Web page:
The crowds inside grow larger and they are looking for the Vice-President and the Speaker of the House. Finding the Senate Chamber, the intruders ransacked papers and sat in seats while outside it had become complete bedlam as more officers like Daniel Hodge are assaulted and to survive they had to retreat.

The House of Representatives and those inside can now hear the insurrectionists and had to run. Trying to escape to the chant of “stop the steal” reverberating on the floor. There were people in the gallery hiding and making calls to loved ones. Finally, Rep. Adam Kinzinger is led with others to a protective location and is angry that the then president said – nothing.

Officer Fanone arrives at the Capitol and, along with partner Jimmy Albright get to the Capitol tunnel and see that the insurrectionists were attempting to push their way in as the police hold the line. Other officers begin to show up as well and they managed to push the crowd completely back out the tunnel.

As control is resumed, so is the business of the government and the continuation of certifying the election. In the end, 140 officers are injured with one officer dead and four protesters die.

Arrests begin to happen and the reality of it is that the man who pushed the crowds forward promising to be there with them to the Capitol is the same man who stayed behind.

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FOUR HOURS AT THE CAPITOL is a look at the timeline of the attack on the Capitol building on January 6, 2020. I know where I was, because it was hours before I could get up from my seat. Sitting at home with family watching the news about the certification, it started as a low murmur and almost in a blink it became violent, and my jaw dropped. Calling out to my family who were in the next room to join me because there was no way I was seeing what I thought I was seeing.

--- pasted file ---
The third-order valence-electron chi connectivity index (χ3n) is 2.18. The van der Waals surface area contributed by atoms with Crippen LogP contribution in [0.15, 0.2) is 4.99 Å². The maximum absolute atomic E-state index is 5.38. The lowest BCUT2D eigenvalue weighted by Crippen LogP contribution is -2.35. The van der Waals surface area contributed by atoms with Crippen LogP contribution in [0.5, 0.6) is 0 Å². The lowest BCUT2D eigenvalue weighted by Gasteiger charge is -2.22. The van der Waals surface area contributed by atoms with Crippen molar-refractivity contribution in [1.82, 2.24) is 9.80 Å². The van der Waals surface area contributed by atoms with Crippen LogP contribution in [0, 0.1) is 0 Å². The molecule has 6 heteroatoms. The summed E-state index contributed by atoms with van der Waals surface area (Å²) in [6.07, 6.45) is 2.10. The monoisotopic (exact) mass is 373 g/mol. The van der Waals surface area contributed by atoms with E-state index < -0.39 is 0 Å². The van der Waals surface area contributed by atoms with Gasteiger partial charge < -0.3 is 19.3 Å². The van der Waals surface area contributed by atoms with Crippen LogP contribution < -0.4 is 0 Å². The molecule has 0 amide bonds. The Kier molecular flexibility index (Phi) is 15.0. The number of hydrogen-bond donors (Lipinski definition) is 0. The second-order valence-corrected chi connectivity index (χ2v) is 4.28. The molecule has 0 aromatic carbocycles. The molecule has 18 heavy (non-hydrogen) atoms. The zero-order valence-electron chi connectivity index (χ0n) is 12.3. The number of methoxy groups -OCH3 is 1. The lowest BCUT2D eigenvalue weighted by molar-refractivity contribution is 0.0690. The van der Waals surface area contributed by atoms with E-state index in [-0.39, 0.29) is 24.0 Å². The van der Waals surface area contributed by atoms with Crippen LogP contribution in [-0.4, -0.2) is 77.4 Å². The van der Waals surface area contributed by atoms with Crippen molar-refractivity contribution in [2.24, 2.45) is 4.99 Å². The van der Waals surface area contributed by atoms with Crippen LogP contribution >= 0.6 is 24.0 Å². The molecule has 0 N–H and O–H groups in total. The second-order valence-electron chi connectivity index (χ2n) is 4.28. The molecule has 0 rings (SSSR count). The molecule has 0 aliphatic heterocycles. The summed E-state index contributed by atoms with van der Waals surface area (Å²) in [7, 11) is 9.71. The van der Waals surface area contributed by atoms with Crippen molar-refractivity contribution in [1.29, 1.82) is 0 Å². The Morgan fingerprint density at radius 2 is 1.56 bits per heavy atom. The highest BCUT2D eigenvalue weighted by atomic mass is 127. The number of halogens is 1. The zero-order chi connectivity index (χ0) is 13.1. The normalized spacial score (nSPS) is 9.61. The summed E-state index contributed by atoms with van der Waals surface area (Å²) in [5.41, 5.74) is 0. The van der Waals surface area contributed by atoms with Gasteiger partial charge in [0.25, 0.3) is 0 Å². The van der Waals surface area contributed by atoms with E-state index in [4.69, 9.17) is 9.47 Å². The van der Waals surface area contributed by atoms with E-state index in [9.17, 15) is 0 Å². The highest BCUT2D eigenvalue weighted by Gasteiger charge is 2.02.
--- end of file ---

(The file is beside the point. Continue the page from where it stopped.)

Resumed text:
They looked at the television set and I saw the look on their faces so it became clear that we were witnessing something frightening which would be followed by horror. It became a day that is still talked about 21 months later.

What director Roberts was able to do was gather those who lived and, in some cases, survived the day. Even more poignant are the stories that we did not know about that reignited the horror for my family who thought we had seen it all. It is in these stories and the faces of those telling it that will break hearts.

That day also bring the realization that since September 11th has our country been united in a cause like we all were that day. Now, there is arguing, fighting, accusing, lying, deceiving just to name a few of the divisive things that are happening in the country. The idea of fair play and people who run for office congratulate the winner and look to the next challenge has been damaged, perhaps beyond repair.

Watching FOUR HOURS AT THE CAPITOL, all I could think was that those protecting the Capitol and its occupants inside must have felt like the day was never going to end. The fear and anxiety was palpable then and it seemed to still be with those telling their story. Each frame of the story lets us know what happened and we have certainly learned why it happened even before January 6, 2020.

The importance of this documentary is to never, ever let this happen again and to do that we have to understand how it all got to this point. Not that many of need a grand outline of that but it is important in the telling about this day.

In the end – the ramifications are still being felt today!



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About the Author

Jeri Jacquin

Jeri Jacquin covers film, television, DVD/Bluray releases, celebrity interviews, festivals and all things entertainment.